It’s All About Your POV
One of my favorite things about cooking is when I get a “wild idea” to try something that I’ve never heard of before. It makes me feel like an alchemist magician or a genius chef worthy of my own legion of TikTok followers. There’s also something about the experience that takes me back to childhood and the ability to get lost in the realm of unfettered imagination. Making up recipes uplifts me. It’s transformative. It’s Willy Wonka meets Julia Child. It makes the sun shine on a cloudy day.
When I get these spontaneous ideas I try to resist using Google until after the experiment is over. Later, when I do some actual research, my harebrained schemes typically prove to be longstanding traditions in another part of the world. Case in point: carrot pudding.
This particular adventure began with some leftover cream of carrot soup that I made for Thanksgiving. I was inspired to turn it into a sweet pudding after tasting a bite straight from the fridge. With a generous spoonful of honey and some chopped pecans on top, it becomes a truly ambrosia-like sweet that is downright healthy!
After a quick search, it turned out that there are many carrot pudding recipes out there. The one that really appeals to me, and that is somewhat similar to the way I made my carrot pudding, is a North Indian sweet treat called Gajar Ka Halwa. I’m so excited to discover this recipe because I think it will be even more delicious than what I made. I can’t wait to buy more carrots.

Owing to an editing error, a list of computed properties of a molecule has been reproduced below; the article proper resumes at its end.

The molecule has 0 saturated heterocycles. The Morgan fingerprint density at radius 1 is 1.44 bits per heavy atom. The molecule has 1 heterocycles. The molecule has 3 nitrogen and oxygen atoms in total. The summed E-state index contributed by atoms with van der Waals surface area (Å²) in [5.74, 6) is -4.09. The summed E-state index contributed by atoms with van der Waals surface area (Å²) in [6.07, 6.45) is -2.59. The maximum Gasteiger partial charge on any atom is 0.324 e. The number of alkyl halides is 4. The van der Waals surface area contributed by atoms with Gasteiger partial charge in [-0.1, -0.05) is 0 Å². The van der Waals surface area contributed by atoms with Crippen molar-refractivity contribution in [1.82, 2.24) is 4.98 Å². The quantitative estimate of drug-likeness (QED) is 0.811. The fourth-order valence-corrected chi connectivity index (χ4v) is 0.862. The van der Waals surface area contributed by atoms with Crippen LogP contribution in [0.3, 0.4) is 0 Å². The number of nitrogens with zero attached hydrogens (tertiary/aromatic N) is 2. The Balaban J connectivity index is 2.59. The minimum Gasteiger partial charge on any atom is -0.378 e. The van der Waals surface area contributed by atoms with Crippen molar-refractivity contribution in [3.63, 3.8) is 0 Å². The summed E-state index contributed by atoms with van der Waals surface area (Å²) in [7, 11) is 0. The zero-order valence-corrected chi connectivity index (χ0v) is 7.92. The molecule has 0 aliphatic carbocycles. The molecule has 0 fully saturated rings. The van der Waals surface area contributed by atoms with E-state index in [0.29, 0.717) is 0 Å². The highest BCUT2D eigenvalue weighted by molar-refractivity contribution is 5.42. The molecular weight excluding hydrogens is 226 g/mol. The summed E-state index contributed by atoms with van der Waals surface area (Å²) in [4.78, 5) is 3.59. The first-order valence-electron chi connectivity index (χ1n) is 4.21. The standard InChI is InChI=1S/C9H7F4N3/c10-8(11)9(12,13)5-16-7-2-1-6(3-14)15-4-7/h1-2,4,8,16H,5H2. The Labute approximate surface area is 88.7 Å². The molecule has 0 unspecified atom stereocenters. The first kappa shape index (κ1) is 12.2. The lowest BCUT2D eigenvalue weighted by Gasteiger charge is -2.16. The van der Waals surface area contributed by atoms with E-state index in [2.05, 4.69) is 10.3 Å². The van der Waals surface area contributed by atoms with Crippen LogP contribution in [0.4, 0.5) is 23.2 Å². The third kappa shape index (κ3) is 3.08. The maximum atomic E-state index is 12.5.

In the meantime, there are some intriguing aspects to my own tangential culinary approach, so I’m going to share a couple of observations. Since my pudding began as a cream of carrot soup, my initial steps were to roast two cooking sheets full of carrots and combine them in a blender with a cup full of caramelized yellow onions. I blended these together with some beef broth, salt, cream, garlic powder, and cumin to taste. My onions had a bit of unintentional char, but that added a nice smoky note to the soup.
I really, really love caramelized onions and try to have a container full of them in my refrigerator at all times. They can be time intensive to prepare and require some patience, so I find that cooking them ahead in big batches is the way to go. I know that my carrot pudding would have tasted quite a bit different had the onions not been present, and I’m willing to venture that after further experiments, I may decide that onions are a necessary ingredient. It’s a bit like the effect of sea salt on caramel ice cream. You know?
Part 2. Carrot Pudding, Indian Style
Well, so much for speculation! I made the OG carrot pudding Gajar Ka Halwa, mentioned above. It is terrific and highly superior to my crazy concoction. (Certainly, no onions are required or desired, although it might be worth a third experiment.)